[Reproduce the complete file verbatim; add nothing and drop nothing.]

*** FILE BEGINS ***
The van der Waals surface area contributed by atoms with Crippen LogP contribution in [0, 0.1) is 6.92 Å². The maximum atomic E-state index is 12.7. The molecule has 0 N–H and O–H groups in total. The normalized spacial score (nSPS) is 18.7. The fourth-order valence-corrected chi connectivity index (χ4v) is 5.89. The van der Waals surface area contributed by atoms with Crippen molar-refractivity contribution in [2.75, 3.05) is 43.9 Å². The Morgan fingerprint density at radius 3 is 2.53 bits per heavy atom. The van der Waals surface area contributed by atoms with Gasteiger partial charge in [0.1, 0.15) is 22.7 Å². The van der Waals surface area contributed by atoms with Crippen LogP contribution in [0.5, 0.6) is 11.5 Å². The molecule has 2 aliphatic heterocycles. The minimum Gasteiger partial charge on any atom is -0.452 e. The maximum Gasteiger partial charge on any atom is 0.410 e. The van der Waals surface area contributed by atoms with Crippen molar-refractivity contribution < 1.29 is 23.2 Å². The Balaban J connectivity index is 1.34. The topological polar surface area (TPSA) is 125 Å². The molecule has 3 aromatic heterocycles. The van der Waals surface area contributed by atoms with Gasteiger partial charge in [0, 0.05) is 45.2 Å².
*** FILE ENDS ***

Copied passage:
The van der Waals surface area contributed by atoms with Crippen LogP contribution in [0, 0.1) is 6.92 Å². The maximum atomic E-state index is 12.7. The molecule has 0 N–H and O–H groups in total. The normalized spacial score (nSPS) is 18.7. The fourth-order valence-corrected chi connectivity index (χ4v) is 5.89. The van der Waals surface area contributed by atoms with Crippen molar-refractivity contribution in [2.75, 3.05) is 43.9 Å². The Morgan fingerprint density at radius 3 is 2.53 bits per heavy atom. The van der Waals surface area contributed by atoms with Gasteiger partial charge in [0.1, 0.15) is 22.7 Å². The van der Waals surface area contributed by atoms with Crippen LogP contribution in [0.5, 0.6) is 11.5 Å². The molecule has 2 aliphatic heterocycles. The minimum Gasteiger partial charge on any atom is -0.452 e. The maximum Gasteiger partial charge on any atom is 0.410 e. The van der Waals surface area contributed by atoms with Crippen molar-refractivity contribution < 1.29 is 23.2 Å². The Balaban J connectivity index is 1.34. The topological polar surface area (TPSA) is 125 Å². The molecule has 3 aromatic heterocycles. The van der Waals surface area contributed by atoms with Gasteiger partial charge in [0, 0.05) is 45.2 Å².